Support for LAist comes from
True LA stories, powered by you
Stay Connected

Share This

Arts and Entertainment

Hiding the 101 Freeway Beneath a Park (Part II)

Our reporting is free for everyone, but it’s not free to make.
LAist only exists with reader support. If you're in a position to give, your donation powers our reporters and keeps us independent.
5b2bda294488b3000926b8e1-original.jpg

Saturday morning was the first community meeting to discuss the Hollywood Freeway Central Park. Meeting in an elementary school auditorium, like they do in the Simpsons, those that attended saw Assemblyman Mike Feuer, LA City Council President Eric Garcetti and others speak about this park and the story behind it.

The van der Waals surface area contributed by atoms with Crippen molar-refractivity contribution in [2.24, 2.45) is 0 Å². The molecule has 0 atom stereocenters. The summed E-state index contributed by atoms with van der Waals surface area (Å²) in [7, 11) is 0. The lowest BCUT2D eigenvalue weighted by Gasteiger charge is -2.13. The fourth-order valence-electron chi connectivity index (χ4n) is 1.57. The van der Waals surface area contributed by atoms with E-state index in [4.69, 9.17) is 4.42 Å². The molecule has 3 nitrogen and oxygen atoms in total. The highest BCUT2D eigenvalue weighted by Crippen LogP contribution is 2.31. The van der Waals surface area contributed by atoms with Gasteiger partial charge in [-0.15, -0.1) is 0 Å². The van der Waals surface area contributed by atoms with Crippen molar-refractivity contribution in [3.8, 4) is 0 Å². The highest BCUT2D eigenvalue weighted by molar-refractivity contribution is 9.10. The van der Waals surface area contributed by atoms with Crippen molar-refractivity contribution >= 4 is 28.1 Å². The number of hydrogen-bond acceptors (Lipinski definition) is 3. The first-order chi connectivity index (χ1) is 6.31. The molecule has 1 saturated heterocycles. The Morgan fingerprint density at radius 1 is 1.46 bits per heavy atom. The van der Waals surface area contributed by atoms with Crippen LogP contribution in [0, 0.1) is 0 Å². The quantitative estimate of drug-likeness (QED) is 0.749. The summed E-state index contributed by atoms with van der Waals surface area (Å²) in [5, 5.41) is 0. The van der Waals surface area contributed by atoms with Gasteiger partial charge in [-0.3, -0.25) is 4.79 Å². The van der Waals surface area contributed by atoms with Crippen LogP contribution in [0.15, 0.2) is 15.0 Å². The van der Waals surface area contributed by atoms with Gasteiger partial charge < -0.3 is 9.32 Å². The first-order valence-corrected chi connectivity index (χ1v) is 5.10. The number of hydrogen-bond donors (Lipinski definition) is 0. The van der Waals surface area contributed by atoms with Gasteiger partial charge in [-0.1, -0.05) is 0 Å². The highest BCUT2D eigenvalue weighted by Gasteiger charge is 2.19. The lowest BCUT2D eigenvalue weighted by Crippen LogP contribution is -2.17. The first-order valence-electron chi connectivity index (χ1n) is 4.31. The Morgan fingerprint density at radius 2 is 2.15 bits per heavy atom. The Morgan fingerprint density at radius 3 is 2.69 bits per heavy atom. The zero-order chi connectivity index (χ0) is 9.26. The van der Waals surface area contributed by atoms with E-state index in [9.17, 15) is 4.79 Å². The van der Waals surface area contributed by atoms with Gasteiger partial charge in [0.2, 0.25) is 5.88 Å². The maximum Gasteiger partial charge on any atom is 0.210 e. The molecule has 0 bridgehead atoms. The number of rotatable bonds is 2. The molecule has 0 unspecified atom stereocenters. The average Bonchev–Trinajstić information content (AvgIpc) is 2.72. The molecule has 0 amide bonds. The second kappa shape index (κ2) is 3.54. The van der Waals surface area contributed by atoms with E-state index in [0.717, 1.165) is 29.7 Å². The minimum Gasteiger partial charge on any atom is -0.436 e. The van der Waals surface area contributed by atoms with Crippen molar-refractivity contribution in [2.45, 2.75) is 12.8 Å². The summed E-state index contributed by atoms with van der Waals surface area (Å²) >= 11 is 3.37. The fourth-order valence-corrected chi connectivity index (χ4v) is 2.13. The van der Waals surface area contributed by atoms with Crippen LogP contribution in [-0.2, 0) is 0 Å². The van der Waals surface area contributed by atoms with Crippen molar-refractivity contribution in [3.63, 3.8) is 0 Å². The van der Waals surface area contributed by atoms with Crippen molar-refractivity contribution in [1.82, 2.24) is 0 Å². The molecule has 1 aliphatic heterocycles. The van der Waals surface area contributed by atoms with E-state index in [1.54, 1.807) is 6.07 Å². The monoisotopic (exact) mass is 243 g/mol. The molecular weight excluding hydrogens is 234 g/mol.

In part I, I wrote about the failures of design in Los Angeles and a need to use architecture to embrace our 36 freeways. Before you continue to read about the details and statistics, make sure you’ve read about the value of this type of project on a larger scale.

Support for LAist comes from

The idea for the project starts on a simple need basis. The national average for public space in this country is around 6 acres per 1,000 citizens. Los Angeles, for the most part, is far below the average, with areas like the site of the proposed park hitting an absurd low of .5 acres per 1,000 residents. Two-Thirds of children in Los Angeles do not live near a park, playground or other safe place to play. By comparison, in New York City, 91% of children live within walking distance of a park.